Years after Sal's death, I met a Northern California restaurateur who'd been one of Sal's lovers while living in L.A. The ash-blond had recently arrived from England, and was taken by friends to Studio One, a large gay disco frequented by numerous gay actors, including Sal. Greg recalls, "He sent a friend over to me. The chap asked if I'd like to meet a movie star. I said 'Who?' He said, 'Sal Mineo.' I didn't know who Sal Mineo was, and the chap became irritated. 'Don't you ever watch television?' he asked. I said I was from Torquay, England. At any rate, I danced with Sal and then went to his apartment, whose walls were covered with photographs of famous people Sal had met. And we began our affair."

Greg knew Sal in 1974 and 1975. "We broke up because, although we had an open arrangement, Sal was rather possessive. And I was very young, slim and attractive, and I wanted to roam, to move on to other relationships, meet more people. But he was a nice guy- of Hollywood, but not Hollywood." Greg offers these recollections of Sal Mineo:

"Back in the fifties, Sal played a character called Nicky on Ann Sothern's TV series. I saw one of those episodes- Nicky falls in love with 'a very lovely young girl'; but, by definition, girls are young. . . Sal said he'd had a fight with the show's director, about diction . . . One time, after dining in West Hollywood, we went back to my apartment and watched television. 'I Love Lucy' was on. Sal loved 'I Love Lucy.'

"Lucy was pronouncing things like stew 'styew' and decided 'dee-cided.' Being from England, I commented on it. Sal said he'd once met Joan Crawford, who'd had the nerve to criticize his diction- things like saying 'muthah.' Sal was sensitive about that, and about his family's early poverty. But Lucy and Crawford and all the old stars were taught to talk veddy clipped, which is why Bette Davis sounds more English than I do. Anyway, Crawford turned Sal off, but she went on and on about the old studio days- she loved to talk about her 'starry self,' he said.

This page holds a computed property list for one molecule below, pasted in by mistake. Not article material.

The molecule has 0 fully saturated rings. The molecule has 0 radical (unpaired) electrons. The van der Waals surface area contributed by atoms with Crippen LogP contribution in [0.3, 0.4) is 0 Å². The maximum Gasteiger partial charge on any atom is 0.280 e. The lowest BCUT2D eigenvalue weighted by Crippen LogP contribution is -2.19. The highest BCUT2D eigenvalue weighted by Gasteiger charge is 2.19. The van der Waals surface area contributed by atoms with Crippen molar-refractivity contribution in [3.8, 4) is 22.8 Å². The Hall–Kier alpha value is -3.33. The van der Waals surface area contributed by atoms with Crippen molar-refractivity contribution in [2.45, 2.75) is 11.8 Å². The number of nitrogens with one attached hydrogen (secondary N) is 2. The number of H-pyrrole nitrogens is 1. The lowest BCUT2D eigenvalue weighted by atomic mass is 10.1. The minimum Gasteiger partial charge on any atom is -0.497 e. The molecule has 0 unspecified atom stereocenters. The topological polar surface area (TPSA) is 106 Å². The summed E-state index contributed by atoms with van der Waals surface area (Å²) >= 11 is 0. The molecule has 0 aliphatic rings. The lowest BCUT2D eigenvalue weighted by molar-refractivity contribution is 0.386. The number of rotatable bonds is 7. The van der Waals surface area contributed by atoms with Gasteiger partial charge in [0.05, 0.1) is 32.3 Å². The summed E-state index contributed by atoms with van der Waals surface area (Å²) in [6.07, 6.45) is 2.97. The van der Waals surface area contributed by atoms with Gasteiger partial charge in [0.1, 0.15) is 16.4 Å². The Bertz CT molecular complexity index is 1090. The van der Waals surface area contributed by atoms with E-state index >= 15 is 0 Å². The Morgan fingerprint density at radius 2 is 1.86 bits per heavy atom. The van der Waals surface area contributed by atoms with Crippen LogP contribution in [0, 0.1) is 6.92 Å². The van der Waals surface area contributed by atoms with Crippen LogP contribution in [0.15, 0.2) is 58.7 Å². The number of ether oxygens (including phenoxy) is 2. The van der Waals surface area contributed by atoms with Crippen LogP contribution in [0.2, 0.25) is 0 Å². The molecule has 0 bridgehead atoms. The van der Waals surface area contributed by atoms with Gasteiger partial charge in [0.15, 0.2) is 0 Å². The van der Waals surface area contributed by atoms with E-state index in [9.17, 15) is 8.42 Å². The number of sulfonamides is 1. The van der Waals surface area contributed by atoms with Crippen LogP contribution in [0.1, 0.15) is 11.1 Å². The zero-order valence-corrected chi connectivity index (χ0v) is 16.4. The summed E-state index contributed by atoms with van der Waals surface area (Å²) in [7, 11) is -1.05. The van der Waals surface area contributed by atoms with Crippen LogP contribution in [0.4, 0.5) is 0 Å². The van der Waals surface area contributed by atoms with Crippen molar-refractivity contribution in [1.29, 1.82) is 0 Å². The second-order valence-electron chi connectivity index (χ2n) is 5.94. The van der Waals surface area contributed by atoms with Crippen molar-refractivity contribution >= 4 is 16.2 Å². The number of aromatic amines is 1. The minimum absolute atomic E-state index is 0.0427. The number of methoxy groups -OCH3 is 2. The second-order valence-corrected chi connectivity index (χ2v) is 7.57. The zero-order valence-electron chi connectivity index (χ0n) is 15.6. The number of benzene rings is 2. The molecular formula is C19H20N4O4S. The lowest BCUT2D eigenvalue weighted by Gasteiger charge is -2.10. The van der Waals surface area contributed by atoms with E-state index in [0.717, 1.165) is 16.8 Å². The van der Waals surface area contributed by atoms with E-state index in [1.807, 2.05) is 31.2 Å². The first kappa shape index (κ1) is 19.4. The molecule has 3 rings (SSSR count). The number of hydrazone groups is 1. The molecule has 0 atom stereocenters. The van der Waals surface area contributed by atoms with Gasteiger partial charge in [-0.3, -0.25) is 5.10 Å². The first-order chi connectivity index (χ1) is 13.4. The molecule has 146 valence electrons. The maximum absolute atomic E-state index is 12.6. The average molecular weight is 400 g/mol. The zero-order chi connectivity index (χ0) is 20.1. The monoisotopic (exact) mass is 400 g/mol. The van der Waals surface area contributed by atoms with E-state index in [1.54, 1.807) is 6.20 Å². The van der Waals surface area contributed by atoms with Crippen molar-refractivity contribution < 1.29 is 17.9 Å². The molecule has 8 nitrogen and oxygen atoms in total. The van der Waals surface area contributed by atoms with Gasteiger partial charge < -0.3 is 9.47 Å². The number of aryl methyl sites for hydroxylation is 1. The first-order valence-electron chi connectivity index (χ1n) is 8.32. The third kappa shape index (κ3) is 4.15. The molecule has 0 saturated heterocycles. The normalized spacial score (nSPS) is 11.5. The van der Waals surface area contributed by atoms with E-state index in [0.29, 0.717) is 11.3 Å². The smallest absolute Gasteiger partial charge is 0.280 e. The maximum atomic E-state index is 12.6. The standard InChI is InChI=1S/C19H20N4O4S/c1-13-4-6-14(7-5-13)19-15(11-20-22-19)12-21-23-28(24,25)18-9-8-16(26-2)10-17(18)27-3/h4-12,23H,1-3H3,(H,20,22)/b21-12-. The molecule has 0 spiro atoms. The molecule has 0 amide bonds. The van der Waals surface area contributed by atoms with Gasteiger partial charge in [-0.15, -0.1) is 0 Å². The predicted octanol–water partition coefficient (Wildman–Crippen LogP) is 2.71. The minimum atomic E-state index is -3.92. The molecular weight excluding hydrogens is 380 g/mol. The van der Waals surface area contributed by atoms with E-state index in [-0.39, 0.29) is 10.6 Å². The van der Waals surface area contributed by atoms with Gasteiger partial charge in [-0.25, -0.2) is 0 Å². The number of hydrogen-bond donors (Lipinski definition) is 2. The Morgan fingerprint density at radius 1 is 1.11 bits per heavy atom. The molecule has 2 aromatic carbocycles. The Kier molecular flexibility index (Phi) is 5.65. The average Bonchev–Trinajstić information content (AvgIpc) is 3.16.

"Crawford mentioned a late superstar actor who was 'as gay as a goose,' and who was married off by his studio to a superstar actress who was also 'as gay as a goose,' an expression Sal hated. I asked why he didn't like it, and he said he couldn't stand farm animals. One couldn't tell if he was joking. I wanted to ask if he disliked animals in general, but thought better of it. I love animals, and we hadn't had sex yet, that evening.

"So I asked if Sal had ever taken diction lessons. I knew it might rub him the wrong way- so I could rub him the right way! He said the Sothern show's director had brought in a vocal coach, and after five minutes, Sal walked off the set. Sal also had a run-in with an anti-gay crew assistant. Don't ask me how the chap knew, way back then, though Sal once said he used to camp a lot, when he was younger. He was quite butch when I knew him, and quite out of the closet. I admired Sal as an up-front gay man, of which we have hardly any in England.